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How we remember Shoa and other atrocities

Discussion in 'General Chat' started by romafan, Oct 4, 2012.

  1. globetrotter

    globetrotter Senior member

    Sep 28, 2004
    greater chicago

    I used to say "no, really we don't" but they didn't believe me. now I just wink...
  2. Teger

    Teger Senior member

    Mar 14, 2008
    Richmond, VA
    No Holocaust museum focuses solely on the Holocaust, so...
  3. in stitches

    in stitches Senior member Moderator

    Oct 10, 2010
    Charm City

    i am pretty sure the "yad v'shem" museum in israel is strictly holocaust related, at least the last time i was there it was, and i do not see that changing. i also think that is a very good thing. i understand the various needs for holocaust museums in the states to become more inclusive. whether or not i agree with it, i do understand it. however, i think that it is important that there be at least on place, that is solely dedicated to the memory of the holocaust. it would be nice if there was one in the states as well.

    does anyone know what the museum in DC houses in this regard?
  4. jpeirpont

    jpeirpont Senior member

    Jan 7, 2004
    Very interesting thread. GT and FLMM great perspective to this topic.
    Last edited: Oct 10, 2012
  5. FLMountainMan

    FLMountainMan Senior member

    Aug 18, 2006
    McAnally Flats

    Didn't have time to address this before, but I disagree. I.e. "No, Teger is wrong" (Looks like this thread is going in the right direction again). I'm not sure where you're getting this from, I think you may be applying a general truth for certain countries and time frames to all non-Crusade wars and all the Crusades. I also think you're not accounting for the very long period of time over which the Crusades occurred. Finally, I think you're disregarding that most wars, the Crusades included, had a mix of both ideological and territorial motivations.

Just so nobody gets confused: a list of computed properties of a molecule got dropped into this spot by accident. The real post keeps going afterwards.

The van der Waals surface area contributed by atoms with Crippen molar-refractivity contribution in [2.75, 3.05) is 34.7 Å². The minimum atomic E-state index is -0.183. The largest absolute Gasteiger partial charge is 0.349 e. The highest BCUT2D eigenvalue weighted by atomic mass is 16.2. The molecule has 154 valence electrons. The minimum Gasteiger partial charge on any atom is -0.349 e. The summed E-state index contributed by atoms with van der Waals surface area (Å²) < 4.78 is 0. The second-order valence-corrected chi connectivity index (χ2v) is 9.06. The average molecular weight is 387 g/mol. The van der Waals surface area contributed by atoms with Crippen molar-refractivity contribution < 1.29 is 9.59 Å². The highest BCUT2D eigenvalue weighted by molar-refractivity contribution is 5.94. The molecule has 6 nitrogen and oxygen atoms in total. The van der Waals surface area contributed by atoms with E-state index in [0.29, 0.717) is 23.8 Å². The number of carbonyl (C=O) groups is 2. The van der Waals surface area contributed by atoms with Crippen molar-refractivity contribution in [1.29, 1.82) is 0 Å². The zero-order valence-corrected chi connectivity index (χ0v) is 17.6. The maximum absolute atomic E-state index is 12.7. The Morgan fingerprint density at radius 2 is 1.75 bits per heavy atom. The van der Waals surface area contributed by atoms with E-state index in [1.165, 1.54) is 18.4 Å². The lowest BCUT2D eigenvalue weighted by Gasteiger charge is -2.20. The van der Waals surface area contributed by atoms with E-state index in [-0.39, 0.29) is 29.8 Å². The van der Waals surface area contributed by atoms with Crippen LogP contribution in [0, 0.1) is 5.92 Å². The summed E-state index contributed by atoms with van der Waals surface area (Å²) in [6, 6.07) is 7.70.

Wars contemporaneous to the Crusades include:
    1066–1088 Norman conquest of England - one battle in this had a 92% fatality rate, not noted as particularly exceptional by contemporary historians.
    1109 Battle of Głogów - the beseigers chained children hostages to their seige engines as they advanced towards the city
    1223–1241 Mongol invasion of Europe - hundreds of thousands, possibly millions of civilians murdered.
    1223–1480 Tatar raids in Russia - ditto.
    1296–1357 Wars of Scottish Independence - very high fatality rates, antisemites in blue facepaint having their genitals cut off.
    1326–1332 Polish–Teutonic War
    1337–1453 Hundred Years' War - admittedly, the standard of conduct you describe is very apt here. Mostly a territorial war (at its root), relatively low fatality rates
    1340–1392 Galicia–Volhynia Wars
    1340–1396 Bulgarian–Ottoman Wars - entire provinces of Bulgaria were depopulated. Heavy religious component.
    1366–1526 Ottoman–Hungarian Wars - massive slaughters. 14,000 Hungarian dead in one battle alone.

    I'd do more, but I'm not all that concerned about this issue.

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